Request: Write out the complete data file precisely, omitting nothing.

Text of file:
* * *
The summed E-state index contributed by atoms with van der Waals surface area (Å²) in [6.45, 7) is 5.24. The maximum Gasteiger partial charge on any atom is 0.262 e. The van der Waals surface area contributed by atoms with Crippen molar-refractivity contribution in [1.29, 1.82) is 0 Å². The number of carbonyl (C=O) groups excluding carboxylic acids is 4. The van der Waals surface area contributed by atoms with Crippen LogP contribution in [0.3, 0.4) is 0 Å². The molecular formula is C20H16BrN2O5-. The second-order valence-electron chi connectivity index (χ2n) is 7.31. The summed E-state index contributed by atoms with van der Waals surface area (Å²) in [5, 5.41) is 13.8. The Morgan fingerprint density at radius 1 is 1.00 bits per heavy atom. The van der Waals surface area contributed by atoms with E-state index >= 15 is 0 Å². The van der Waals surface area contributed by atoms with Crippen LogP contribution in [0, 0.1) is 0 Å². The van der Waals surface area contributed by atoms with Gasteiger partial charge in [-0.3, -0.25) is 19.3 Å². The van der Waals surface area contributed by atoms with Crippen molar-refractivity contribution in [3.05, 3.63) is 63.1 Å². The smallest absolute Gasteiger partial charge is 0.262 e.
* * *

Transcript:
The summed E-state index contributed by atoms with van der Waals surface area (Å²) in [6.45, 7) is 5.24. The maximum Gasteiger partial charge on any atom is 0.262 e. The van der Waals surface area contributed by atoms with Crippen molar-refractivity contribution in [1.29, 1.82) is 0 Å². The number of carbonyl (C=O) groups excluding carboxylic acids is 4. The van der Waals surface area contributed by atoms with Crippen LogP contribution in [0.3, 0.4) is 0 Å². The molecular formula is C20H16BrN2O5-. The second-order valence-electron chi connectivity index (χ2n) is 7.31. The summed E-state index contributed by atoms with van der Waals surface area (Å²) in [5, 5.41) is 13.8. The Morgan fingerprint density at radius 1 is 1.00 bits per heavy atom. The van der Waals surface area contributed by atoms with E-state index >= 15 is 0 Å². The van der Waals surface area contributed by atoms with Crippen LogP contribution in [0, 0.1) is 0 Å². The van der Waals surface area contributed by atoms with Gasteiger partial charge in [-0.3, -0.25) is 19.3 Å². The van der Waals surface area contributed by atoms with Crippen molar-refractivity contribution in [3.05, 3.63) is 63.1 Å². The smallest absolute Gasteiger partial charge is 0.262 e.